The making of Carole Kai

There was a television station on the makai side of Kakaʻako. Carole laughs as she remembers making a television appearance there as a child. Once in awhile, the kids from the neighborhood were invited to be part of a television program. Carole remembers promoting a package of saimin as her first experience on TV. Later, she and a friend, now retired State Circuit Judge Marie Nakanishi Milks, sang a duet together. Those were fun times for Carole, and little did she know back then that she’d one day be an entertainer and actress, singing and dancing on stage and making regular television and movie appearances.

Carole Kai, as she is known, became a popular singer and pianist, frequently headlining show rooms here in Hawaiʻi. Carole also spent some time performing in Las Vegas where she would make one of the best decisions of her life. While in Las Vegas, the Johnny Carson group wanted to manage her. They put her on contract for $5,000 per week, and she was opening in big hotels. It seemed like a charmed life until they asked her to pay a visit to a married hotel manager who “liked Asian girls.” This was a rude awakening for Carole. She knew she would never be able to compromise herself. She sought the wisdom of a trusted critic, a writer for the Daily Variety (the entertainment “bible” of its day) who had given her a decent review. Carole learned that it was very difficult for women to be successful in Las Vegas without compromising themselves.

Carole made the decision to move back home and took a huge pay cut, going from $5,000 per week to $800 per month. Carole firmly believes, however, that this was the “best decision.” She was able to come home and be “a big fish in a little sea” and make a big difference.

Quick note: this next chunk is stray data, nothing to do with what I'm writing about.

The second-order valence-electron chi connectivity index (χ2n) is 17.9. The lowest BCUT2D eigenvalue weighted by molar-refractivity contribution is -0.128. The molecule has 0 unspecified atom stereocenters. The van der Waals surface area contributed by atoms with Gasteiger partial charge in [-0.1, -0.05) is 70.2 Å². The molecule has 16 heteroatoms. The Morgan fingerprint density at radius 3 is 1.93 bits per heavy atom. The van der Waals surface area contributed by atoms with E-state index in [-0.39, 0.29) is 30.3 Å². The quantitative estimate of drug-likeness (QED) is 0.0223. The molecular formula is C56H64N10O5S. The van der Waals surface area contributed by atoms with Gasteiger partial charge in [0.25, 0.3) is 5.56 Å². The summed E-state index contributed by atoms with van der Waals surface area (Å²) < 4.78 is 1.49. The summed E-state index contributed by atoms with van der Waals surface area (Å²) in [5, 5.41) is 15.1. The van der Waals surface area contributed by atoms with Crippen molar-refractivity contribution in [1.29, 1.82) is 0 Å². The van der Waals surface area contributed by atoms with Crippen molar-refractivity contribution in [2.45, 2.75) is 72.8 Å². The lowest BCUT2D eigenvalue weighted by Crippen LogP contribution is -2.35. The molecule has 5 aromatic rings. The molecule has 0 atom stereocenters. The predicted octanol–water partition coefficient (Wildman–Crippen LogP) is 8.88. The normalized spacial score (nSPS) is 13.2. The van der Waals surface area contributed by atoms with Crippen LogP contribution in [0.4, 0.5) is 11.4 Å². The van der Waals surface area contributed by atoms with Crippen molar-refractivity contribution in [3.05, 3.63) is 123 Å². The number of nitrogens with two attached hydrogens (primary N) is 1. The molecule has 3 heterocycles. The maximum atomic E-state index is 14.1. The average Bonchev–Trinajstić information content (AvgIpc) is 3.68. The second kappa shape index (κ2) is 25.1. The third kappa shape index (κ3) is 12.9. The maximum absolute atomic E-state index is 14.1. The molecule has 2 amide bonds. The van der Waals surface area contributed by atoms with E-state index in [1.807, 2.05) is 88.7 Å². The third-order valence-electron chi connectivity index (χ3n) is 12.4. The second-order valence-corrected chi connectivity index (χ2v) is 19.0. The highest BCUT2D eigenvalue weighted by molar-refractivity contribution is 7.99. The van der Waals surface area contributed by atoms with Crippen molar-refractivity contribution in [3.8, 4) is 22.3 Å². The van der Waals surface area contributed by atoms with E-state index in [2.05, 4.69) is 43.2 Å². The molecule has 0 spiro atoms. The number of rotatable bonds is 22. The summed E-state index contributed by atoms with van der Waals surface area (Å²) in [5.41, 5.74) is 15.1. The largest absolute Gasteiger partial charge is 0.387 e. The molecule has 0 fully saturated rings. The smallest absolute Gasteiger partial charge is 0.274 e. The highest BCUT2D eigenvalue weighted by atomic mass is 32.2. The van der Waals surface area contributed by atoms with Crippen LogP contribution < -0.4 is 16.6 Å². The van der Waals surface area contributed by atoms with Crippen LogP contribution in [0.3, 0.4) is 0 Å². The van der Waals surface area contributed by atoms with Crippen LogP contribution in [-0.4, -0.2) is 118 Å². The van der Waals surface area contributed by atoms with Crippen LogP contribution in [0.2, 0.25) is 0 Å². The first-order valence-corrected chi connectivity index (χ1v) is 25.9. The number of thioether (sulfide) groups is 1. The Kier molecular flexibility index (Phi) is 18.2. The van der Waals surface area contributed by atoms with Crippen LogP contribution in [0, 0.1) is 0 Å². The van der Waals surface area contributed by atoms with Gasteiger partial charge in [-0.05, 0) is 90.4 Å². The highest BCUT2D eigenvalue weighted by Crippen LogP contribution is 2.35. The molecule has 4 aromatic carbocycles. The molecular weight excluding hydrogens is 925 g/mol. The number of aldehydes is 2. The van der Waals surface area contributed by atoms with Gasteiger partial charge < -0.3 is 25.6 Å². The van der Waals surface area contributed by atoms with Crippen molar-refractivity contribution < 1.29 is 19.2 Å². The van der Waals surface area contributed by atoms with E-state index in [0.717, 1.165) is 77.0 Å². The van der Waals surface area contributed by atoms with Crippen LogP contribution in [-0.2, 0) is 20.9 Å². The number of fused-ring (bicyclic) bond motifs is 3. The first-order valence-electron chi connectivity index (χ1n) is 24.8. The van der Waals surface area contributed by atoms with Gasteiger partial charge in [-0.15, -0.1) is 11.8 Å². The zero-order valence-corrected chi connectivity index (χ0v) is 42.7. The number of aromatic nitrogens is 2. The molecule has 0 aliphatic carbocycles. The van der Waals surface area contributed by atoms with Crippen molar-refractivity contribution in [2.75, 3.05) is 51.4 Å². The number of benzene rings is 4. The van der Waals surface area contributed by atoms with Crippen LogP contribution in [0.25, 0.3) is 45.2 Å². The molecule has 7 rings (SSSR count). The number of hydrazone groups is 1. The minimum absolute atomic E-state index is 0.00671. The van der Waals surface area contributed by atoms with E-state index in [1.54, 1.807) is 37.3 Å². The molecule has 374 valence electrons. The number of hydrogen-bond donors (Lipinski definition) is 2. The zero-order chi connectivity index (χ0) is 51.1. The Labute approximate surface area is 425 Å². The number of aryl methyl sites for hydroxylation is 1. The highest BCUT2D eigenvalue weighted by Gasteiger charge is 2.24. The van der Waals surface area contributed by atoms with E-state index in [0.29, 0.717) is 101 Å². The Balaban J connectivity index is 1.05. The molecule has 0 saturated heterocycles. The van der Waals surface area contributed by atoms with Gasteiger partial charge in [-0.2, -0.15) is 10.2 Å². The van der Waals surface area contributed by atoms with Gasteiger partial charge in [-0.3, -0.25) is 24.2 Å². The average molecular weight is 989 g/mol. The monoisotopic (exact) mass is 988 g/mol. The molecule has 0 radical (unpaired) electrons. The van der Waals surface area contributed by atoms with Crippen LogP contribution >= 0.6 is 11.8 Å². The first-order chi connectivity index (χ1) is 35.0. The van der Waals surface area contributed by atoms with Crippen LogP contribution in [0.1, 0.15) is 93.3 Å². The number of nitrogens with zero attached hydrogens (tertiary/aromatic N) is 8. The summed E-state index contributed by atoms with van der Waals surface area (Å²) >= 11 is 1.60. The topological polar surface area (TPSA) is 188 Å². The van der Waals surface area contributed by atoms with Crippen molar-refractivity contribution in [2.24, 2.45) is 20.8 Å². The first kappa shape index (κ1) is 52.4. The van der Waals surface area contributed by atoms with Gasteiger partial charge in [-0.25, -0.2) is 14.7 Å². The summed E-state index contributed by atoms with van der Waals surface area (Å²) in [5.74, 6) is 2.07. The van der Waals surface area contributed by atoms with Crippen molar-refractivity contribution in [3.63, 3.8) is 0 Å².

A lifetime of achievement

Carole has indeed made a big difference here in Hawaiʻi. In addition to headlining show rooms, Carole recorded two albums, “All at once…” (1967) and “Let Me Love You” (1978). Several appearances in shows such as Hawaii Five-O and Magnum P.I. between 1968 and 1980 made this starlet’s face recognizable across the country. In 1992, Carole helped to found, Hawaii Stars, the most popular locally produced television show of the 90s. Alongside Kimo Kahoano, with Dirk Fukushima behind the scenes, Carole continues to highlight the talent of Hawaiʻi’s people with each new season of Hawaii Stars.

Aside from her entertainment career, Carole has become a great philanthropist.  So much so that in 2015, Governor Ige named November 7th “Carole Kai Day”. Carole’s philanthropic achievements include creating and sponsoring “The Carole Kai International Bed Race,” co-founding “The Great Aloha Run” and being the recipient of the 2015 March of Dimes Franklin Delano Roosevelt Award for Distinguished Community Service. Carole’s charitable giving even extends beyond Hawaiʻi, reaching Guam, Thailand, Hong Kong, Indonesia and Malaysia. She credits her mother for her generosity.

Longing for Kakaako

When asked why so many children who grew up in Kakaʻako went on to become successful members of Hawaiʻi’s community, she responds, “If we did prevail in later life, it was because of, ‘I wonder how they live.’”  It was those nights looking up at Makiki Roundtop Drive and wondering how the people there lived their lives.

Armed with strong values, an emphasis on education and an excellent work ethic passed down from the previous generation, the finer things in life once wondered about became attainable for Carole.  And true to her nature and the way she was raised, she never stopped caring for those around her.

The spirit of Kakaʻako may live on, but as Carole says, “Every last vestige of what used to be is no longer.” And her heart is saddened that our generation will never know the humble dusty lanes of Kakaʻako. She wishes she had a camera so we could see the neighborhood as it was. Again she laughs, “But who had a camera back then? Everyone was poor.” And there it is again, the longing under the laughter, the aching behind the eyes, a yearning to return to Kakaʻako.